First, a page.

Tuesday, October 24, 2006

Garden Predators!

Yesterday we went on a garden safari in search of fierce predators in their natural habitat. It was just like a nature show. The students used their 5 senses, hand lenses, and Mac's Field Guide to California garden bugs as their only guide.

We had to be very quiet, patient, and observant. At first the garden seemed empty. We thought there was nothing to see. But as we moved in, and got right up close to the plants, a whole world of action, aggression, predation and pollination unfolded!

We identified insects and other creatures by the number of legs and the type of wings they have. Then, we tried to figure out what they were up to based on where we found them (like crawling on a plant leaf or flying near a flower).

We saw these aphids (bad for the garden - they eat our crops!) snacking on a sunflower.

Then, we noticed this ladybug and daddy long legs hanging around near by. The ladybug looks hungry! (good for the garden - predators who eat insects that eat our crops)

Finally, Luis and Jimmy noticed this huge bug. It had the looks of a fierce predator (seriously, it's like an inch long!), but Mr. Alexander identified it as a Squash Bug, an eater of plant juices and destroyer of crops, according to Mac's Field Guide. What do you think?

In the end, we decided that all these interdependent relationships between bugs and plants are very important to the garden. Insects need plants for food, insects need other insects for food, and plants need insects for pollination and therefore to reproduce and keep their species alive!

We marveled at the diversity of critters in our small, urban garden. Wouldn't it be a tragedy if we wiped it all out by spraying pesticides? The ladybugs will do a great job if we just give them some habitat! This approach is called Integrated Pest Management.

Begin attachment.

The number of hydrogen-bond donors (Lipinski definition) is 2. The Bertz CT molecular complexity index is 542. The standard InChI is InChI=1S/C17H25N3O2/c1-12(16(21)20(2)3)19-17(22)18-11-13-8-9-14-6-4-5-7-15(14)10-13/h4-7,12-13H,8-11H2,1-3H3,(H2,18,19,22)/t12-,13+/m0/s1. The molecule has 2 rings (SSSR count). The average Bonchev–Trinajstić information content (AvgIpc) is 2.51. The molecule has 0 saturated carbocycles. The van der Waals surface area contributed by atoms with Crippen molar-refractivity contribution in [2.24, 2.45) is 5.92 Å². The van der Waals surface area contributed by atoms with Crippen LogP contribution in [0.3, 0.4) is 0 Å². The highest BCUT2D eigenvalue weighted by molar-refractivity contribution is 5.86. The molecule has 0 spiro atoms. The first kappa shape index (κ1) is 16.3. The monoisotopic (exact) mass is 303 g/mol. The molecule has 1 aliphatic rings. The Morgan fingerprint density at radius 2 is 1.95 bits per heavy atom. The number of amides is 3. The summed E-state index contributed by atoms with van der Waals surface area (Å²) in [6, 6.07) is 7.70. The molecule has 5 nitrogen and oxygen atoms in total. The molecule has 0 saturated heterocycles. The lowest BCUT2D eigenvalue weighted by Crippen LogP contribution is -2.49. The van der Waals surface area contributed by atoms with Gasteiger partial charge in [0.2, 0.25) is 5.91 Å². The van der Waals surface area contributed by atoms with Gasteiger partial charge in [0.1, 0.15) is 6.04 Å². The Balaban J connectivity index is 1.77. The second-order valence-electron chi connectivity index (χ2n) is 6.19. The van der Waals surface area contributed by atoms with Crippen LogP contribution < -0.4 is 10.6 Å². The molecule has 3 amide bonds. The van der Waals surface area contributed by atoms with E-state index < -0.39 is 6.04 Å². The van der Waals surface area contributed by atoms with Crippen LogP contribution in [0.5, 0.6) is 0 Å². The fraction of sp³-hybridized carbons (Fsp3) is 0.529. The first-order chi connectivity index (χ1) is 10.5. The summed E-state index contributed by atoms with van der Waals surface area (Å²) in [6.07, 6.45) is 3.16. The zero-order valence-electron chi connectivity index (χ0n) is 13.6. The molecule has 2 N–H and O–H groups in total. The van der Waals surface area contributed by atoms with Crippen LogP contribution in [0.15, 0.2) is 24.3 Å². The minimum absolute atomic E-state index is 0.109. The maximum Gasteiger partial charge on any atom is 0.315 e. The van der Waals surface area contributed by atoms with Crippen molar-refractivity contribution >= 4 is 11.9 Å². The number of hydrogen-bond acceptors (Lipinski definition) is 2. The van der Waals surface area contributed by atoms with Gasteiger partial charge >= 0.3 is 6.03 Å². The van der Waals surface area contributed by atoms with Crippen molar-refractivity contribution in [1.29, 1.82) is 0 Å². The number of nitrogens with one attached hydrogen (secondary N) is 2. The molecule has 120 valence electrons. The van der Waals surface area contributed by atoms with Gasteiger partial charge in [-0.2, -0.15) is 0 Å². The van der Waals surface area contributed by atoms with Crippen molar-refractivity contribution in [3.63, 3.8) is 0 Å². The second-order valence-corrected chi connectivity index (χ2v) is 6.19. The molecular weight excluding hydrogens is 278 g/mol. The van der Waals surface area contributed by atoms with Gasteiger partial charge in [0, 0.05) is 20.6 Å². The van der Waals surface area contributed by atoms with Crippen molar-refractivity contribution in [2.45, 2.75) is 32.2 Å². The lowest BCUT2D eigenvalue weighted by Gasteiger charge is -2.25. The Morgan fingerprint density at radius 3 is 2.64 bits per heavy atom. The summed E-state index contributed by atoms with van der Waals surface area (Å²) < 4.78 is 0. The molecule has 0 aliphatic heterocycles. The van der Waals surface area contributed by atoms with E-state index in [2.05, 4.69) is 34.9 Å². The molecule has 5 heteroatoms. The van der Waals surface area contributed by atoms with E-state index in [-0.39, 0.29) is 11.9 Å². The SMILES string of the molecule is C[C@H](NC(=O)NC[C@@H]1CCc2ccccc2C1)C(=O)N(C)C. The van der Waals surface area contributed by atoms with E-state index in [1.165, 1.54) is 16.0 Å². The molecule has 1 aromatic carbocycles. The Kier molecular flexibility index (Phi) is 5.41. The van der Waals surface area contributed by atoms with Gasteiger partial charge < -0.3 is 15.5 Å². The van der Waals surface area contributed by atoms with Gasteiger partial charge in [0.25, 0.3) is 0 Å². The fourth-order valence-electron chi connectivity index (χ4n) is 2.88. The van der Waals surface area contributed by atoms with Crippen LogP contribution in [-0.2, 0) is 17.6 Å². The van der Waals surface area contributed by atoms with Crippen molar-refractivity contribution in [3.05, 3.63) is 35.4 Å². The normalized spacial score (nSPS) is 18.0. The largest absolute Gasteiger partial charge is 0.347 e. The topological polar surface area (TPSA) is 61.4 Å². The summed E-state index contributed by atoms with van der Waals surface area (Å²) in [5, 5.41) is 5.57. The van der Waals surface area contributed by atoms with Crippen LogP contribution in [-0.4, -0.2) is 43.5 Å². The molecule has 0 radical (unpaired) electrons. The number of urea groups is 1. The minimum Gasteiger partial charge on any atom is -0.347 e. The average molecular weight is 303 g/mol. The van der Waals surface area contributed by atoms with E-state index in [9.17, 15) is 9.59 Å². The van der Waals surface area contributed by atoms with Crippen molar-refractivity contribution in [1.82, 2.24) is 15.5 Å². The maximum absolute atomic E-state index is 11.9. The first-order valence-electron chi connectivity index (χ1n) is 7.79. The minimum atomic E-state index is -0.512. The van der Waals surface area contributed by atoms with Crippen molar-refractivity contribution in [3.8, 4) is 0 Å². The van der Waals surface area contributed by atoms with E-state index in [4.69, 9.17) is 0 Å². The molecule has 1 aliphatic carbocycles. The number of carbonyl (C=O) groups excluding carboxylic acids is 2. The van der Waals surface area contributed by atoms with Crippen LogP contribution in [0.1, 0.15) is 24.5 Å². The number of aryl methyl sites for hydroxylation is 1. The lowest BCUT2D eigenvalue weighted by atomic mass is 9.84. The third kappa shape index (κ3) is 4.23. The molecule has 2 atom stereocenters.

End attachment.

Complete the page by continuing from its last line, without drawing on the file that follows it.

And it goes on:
If you'd like to use our bug safari worksheet, contact us!

5 comments:

Abby RJ said...

My dad, the bug guy, says "I think the bug "hemiptera" was in the seed bug family, 'lygidae,' they eat seed, I guess."

and yes, the swallowtail butterfly in the previous post is a photo I took in the JJSE/SMSE garden!

gardenin' guy said...

The big bug is one of the many assassin bugs. This particular model is the wheel bug, so named for the big wheel-like ridge on the back, behind the head. Seen from the side, it looks a lot like a wheel due to its rounded shape. The spikey protrusions along the crest make it look like a gear wheel or saw. The squash bug is the same as the stink bug which, at least the gray-brown version, is colored just like the wheel bug. They look similar except that the squash bugs have the more traditional shield shape and are shorter, squatter bugs. Their heads don't stick out from their bodies like the assassin bug and their proboscis is straight as a needle and held flat against their undersides. The wheel bug has longer, thicker legs that hold it high off the ground, a longer, thinner body, and a much thicker, curved proboscis. The reason for these differences in body types is that the squash bug, as Mr. Anderson said, uses it's needle-like proboscis to stab into and suck the juices from plants. But the wheel bug you have pictured uses its longer legs to stand over bugs like the squash bug and uses its big, thick proboscis to stab into them and drink their juices. So yes, the squash bug is a pest but they rarely cause any significant damage unless they are in huge numbers, which usually only occurs where pesticides have wiped out the natural predators like the wheel bug, lady bug, lacewings, spiders and mantises. The pests always return faster than the predators. The only problem that might occur with a wheel bug is being bitten by one. And that is indeed a rare occurrance resulting from either an accident on the part of the bug or mishandling by a person. Left alone, they are a true asset to any garden. Both the squash bug and wheel bug are in the class hemiptera or half-wing. They can be easily recognized by the little shield-shaped area formed by the lines between and at the top of the wings.

Erik said...

What a great resource your readers are...thanks for your efforts.

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